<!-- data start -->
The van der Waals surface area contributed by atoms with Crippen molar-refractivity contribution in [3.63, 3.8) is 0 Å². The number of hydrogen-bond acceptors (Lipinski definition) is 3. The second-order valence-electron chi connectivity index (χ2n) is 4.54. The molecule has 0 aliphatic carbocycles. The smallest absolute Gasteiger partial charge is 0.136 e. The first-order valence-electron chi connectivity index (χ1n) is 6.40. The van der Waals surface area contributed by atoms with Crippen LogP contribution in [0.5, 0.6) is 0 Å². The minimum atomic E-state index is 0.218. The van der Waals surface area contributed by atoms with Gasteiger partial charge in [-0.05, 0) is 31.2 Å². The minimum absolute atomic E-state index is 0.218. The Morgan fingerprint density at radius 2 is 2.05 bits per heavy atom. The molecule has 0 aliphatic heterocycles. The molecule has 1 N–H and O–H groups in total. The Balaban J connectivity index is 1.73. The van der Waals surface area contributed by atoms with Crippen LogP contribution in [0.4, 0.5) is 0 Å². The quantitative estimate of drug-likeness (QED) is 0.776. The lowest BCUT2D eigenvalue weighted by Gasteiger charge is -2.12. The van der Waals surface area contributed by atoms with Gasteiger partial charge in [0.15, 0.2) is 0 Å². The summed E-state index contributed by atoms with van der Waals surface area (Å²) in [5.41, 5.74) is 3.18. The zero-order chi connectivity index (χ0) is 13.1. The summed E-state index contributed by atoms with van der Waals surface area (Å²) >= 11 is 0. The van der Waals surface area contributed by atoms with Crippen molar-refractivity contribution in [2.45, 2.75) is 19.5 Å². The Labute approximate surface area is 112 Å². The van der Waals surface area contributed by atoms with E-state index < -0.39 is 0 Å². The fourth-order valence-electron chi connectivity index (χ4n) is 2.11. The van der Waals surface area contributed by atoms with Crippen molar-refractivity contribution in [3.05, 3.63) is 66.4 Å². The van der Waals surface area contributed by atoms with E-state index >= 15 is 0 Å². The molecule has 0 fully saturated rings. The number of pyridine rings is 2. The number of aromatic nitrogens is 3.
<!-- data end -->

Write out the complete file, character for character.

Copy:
The van der Waals surface area contributed by atoms with Crippen molar-refractivity contribution in [3.63, 3.8) is 0 Å². The number of hydrogen-bond acceptors (Lipinski definition) is 3. The second-order valence-electron chi connectivity index (χ2n) is 4.54. The molecule has 0 aliphatic carbocycles. The smallest absolute Gasteiger partial charge is 0.136 e. The first-order valence-electron chi connectivity index (χ1n) is 6.40. The van der Waals surface area contributed by atoms with Crippen LogP contribution in [0.5, 0.6) is 0 Å². The minimum atomic E-state index is 0.218. The van der Waals surface area contributed by atoms with Gasteiger partial charge in [-0.05, 0) is 31.2 Å². The minimum absolute atomic E-state index is 0.218. The Morgan fingerprint density at radius 2 is 2.05 bits per heavy atom. The molecule has 0 aliphatic heterocycles. The molecule has 1 N–H and O–H groups in total. The Balaban J connectivity index is 1.73. The van der Waals surface area contributed by atoms with Crippen LogP contribution in [0.4, 0.5) is 0 Å². The quantitative estimate of drug-likeness (QED) is 0.776. The lowest BCUT2D eigenvalue weighted by Gasteiger charge is -2.12. The van der Waals surface area contributed by atoms with Gasteiger partial charge in [0.15, 0.2) is 0 Å². The summed E-state index contributed by atoms with van der Waals surface area (Å²) in [5.41, 5.74) is 3.18. The zero-order chi connectivity index (χ0) is 13.1. The summed E-state index contributed by atoms with van der Waals surface area (Å²) >= 11 is 0. The van der Waals surface area contributed by atoms with Crippen molar-refractivity contribution in [2.45, 2.75) is 19.5 Å². The Labute approximate surface area is 112 Å². The van der Waals surface area contributed by atoms with E-state index < -0.39 is 0 Å². The fourth-order valence-electron chi connectivity index (χ4n) is 2.11. The van der Waals surface area contributed by atoms with Crippen molar-refractivity contribution in [3.05, 3.63) is 66.4 Å². The van der Waals surface area contributed by atoms with E-state index >= 15 is 0 Å². The molecule has 0 fully saturated rings. The number of pyridine rings is 2. The number of aromatic nitrogens is 3.